How deep does a graduate school language learner need to go?
One of the best pieces of advice that I ever received was to figure out who I am as a scholar. This directly affected my approach to learning languages because what I wanted to do directly affected the level to which I would study ancient and modern research languages.
It is a slippery statement to say that one “knows” a language. I remember filling out PhD applications and wondering whether or not I should say that I had a language and, if so, what level I was with the language. From the other side of that process, I think that I can see a paradigm-shift that may help aspiring scholars who find themselves in a similar dilemma: Know where you are headed. Continue reading »
Comment » | Academia
The evidence released today reveals that Joe Paterno actively concealed the molestation of children by Jerry Sandusky for over a decade.
The release today of the Freeh Report (it can be read in its entirety by clicking here) gave all of us in the general public access to an incredible amount of details surrounding the conviction of former Penn State linebacker’s coach Jerry Sandusky. Sandusky has already been convicted, and deservedly so. His acts were so monstrous that they are difficult to even consider. However, I do not want to focus on the figure of Sandusky in this post. Rather, I would like to focus on Joe Paterno, the iconic head football coach of Penn State who died of lung cancer shortly after news of Sandusky’s vile actions became public.
You see, the enigma of this man is deeply disturbing to me. And when I am disturbed I write. And I write, if for nothing else, because to do so is cathartic.
Continue reading »
19 comments » | Current Events
NB: As promised, this is the first part in a short series that will be summarizing and, at times, interacting with Mark Lilla’s The Stillborn God: Religion, Politics, and the Modern West (Vintage, 2007).
Thomas Hobbes (1588-1679)
Lilla’s work is a walk through the history of political theology and philosophy in the West. It begins by exploring the centrality of political theology, especially Christian political theology, for approximately 1300 years following Christianity’s rise to political power during the reign of Constantine. Political theology, as defined by Lilla, is “discourse about political authority based on a revealed divine nexus.” Lilla argues that, for the 1300 years following Constantine, political questions were approached by looking at the deity’s revelation at the divine nexus and interpreting that revelation in terms of political thought.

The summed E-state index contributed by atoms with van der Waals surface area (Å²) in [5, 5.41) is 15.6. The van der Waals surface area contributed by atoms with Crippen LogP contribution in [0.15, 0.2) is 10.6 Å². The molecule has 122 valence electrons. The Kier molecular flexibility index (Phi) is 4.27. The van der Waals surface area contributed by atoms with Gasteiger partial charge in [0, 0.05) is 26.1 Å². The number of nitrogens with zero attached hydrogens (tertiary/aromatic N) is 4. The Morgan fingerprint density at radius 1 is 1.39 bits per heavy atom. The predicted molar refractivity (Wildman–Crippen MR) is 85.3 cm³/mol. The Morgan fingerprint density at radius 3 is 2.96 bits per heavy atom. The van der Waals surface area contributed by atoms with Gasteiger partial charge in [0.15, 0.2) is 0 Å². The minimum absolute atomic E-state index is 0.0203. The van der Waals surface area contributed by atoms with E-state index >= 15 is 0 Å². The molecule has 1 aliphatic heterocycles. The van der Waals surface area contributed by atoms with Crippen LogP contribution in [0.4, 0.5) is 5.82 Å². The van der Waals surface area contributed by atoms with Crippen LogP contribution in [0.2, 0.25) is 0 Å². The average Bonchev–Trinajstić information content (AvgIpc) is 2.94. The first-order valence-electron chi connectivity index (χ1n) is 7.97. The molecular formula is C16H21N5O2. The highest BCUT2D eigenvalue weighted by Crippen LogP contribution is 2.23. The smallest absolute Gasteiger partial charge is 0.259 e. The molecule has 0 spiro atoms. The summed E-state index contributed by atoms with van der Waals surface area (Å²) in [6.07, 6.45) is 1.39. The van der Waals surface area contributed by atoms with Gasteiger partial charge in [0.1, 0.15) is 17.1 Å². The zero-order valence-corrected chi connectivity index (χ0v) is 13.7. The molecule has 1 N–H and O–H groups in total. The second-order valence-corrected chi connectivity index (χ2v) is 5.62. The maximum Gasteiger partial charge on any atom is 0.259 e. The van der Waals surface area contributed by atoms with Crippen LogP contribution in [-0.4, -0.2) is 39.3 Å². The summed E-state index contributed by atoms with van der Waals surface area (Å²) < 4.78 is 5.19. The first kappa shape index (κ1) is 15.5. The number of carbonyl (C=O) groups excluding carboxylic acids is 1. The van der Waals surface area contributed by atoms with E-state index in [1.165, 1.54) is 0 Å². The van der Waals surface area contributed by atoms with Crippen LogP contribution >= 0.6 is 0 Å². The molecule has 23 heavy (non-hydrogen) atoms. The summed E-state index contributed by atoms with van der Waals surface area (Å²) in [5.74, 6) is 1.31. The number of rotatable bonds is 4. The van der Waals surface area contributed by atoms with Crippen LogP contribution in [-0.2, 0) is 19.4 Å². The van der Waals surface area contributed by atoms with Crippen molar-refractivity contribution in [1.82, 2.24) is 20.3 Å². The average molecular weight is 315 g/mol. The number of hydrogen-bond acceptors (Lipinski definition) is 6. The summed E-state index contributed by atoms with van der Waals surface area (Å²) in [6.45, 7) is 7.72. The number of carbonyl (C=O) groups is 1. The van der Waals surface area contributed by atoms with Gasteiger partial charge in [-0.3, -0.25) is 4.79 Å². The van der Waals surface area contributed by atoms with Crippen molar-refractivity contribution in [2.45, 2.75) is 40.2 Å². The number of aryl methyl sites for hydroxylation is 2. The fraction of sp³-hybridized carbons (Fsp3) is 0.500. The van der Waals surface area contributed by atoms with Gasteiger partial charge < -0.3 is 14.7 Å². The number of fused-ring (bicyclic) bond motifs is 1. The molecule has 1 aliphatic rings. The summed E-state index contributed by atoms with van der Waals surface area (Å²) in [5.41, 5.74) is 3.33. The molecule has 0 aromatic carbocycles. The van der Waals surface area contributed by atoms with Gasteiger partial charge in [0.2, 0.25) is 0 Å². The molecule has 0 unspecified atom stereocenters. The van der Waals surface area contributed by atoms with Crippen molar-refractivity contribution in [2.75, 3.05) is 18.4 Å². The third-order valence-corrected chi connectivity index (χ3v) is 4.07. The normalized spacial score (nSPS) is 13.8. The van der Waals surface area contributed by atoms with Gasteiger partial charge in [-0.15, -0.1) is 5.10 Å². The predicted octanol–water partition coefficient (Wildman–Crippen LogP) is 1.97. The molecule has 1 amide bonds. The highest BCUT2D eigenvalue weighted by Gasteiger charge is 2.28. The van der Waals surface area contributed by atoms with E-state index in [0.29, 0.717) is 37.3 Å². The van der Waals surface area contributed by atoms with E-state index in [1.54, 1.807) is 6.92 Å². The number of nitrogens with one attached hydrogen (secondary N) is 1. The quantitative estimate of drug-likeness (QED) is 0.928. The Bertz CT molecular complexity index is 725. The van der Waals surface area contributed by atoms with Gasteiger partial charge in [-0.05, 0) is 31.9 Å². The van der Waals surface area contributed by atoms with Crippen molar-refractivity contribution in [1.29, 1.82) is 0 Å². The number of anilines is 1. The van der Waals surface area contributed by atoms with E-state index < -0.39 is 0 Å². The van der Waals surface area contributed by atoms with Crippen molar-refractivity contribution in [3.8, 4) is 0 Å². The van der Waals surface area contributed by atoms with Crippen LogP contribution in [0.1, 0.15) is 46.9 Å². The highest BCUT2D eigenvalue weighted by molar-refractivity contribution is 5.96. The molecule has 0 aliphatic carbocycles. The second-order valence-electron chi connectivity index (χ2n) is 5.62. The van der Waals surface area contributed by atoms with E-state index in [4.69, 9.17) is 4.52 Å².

However, Thomas Hobbes’s work Leviathan (1651) changed everything. According to Lilla, Hobbes’s work brought on “The Great Separation” – his term describing the forced removal of political theology from political thought, as well as the title for his second chapter. Hobbes removed the divine nexus from conversation by claiming that humankind’s concept of God arises from people, particularly from their fear of a violent death. Furthermore, he posited that both religious and political conflict arise from this same source within human nature. Therefore, in order to end the theological-political violence that Christian Europe had been so deeply involved in, especially after the Reformation, Hobbes offered a two-part plan to achieve peace.
Hobbes’s plan deeply reflects his philosophical anthropology – that religious and political violence both come from the fear within each human being. The first part of the plan is to restore peace by placing an absolute sovereign over a nation – an earthly God – whose subjects would fear him above all others. The second part of Hobbes’s plan was to reform philosophy and the sciences, particularly at the university level, leaving only the experimental natural sciences and Leviathan, which he saw as the first genuine work of political science, to remain. Continue reading »
1 comment » | Intellectual History, Philosophy, Political Thought, Theology